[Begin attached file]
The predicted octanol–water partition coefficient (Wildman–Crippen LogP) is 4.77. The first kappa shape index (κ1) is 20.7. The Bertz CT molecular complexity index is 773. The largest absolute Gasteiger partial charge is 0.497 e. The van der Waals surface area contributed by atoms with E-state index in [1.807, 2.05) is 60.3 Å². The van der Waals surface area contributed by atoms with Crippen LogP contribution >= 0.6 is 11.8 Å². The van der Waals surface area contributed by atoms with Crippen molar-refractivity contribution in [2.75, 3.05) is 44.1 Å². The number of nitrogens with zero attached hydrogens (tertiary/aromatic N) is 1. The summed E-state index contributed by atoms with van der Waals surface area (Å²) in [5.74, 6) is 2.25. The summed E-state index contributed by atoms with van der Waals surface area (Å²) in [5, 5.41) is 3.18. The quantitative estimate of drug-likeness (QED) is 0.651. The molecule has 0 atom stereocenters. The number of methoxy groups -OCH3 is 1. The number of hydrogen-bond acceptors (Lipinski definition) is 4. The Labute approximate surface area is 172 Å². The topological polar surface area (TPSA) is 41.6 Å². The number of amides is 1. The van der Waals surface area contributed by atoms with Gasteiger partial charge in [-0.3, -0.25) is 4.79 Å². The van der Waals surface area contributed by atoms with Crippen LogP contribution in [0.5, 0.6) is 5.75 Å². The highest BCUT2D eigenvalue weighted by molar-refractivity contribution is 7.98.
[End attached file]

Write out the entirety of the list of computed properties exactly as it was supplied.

The predicted octanol–water partition coefficient (Wildman–Crippen LogP) is 4.77. The first kappa shape index (κ1) is 20.7. The Bertz CT molecular complexity index is 773. The largest absolute Gasteiger partial charge is 0.497 e. The van der Waals surface area contributed by atoms with E-state index in [1.807, 2.05) is 60.3 Å². The van der Waals surface area contributed by atoms with Crippen LogP contribution >= 0.6 is 11.8 Å². The van der Waals surface area contributed by atoms with Crippen molar-refractivity contribution in [2.75, 3.05) is 44.1 Å². The number of nitrogens with zero attached hydrogens (tertiary/aromatic N) is 1. The summed E-state index contributed by atoms with van der Waals surface area (Å²) in [5.74, 6) is 2.25. The summed E-state index contributed by atoms with van der Waals surface area (Å²) in [5, 5.41) is 3.18. The quantitative estimate of drug-likeness (QED) is 0.651. The molecule has 0 atom stereocenters. The number of methoxy groups -OCH3 is 1. The number of hydrogen-bond acceptors (Lipinski definition) is 4. The Labute approximate surface area is 172 Å². The topological polar surface area (TPSA) is 41.6 Å². The number of amides is 1. The van der Waals surface area contributed by atoms with Gasteiger partial charge in [-0.3, -0.25) is 4.79 Å². The van der Waals surface area contributed by atoms with Crippen LogP contribution in [0.5, 0.6) is 5.75 Å². The highest BCUT2D eigenvalue weighted by molar-refractivity contribution is 7.98.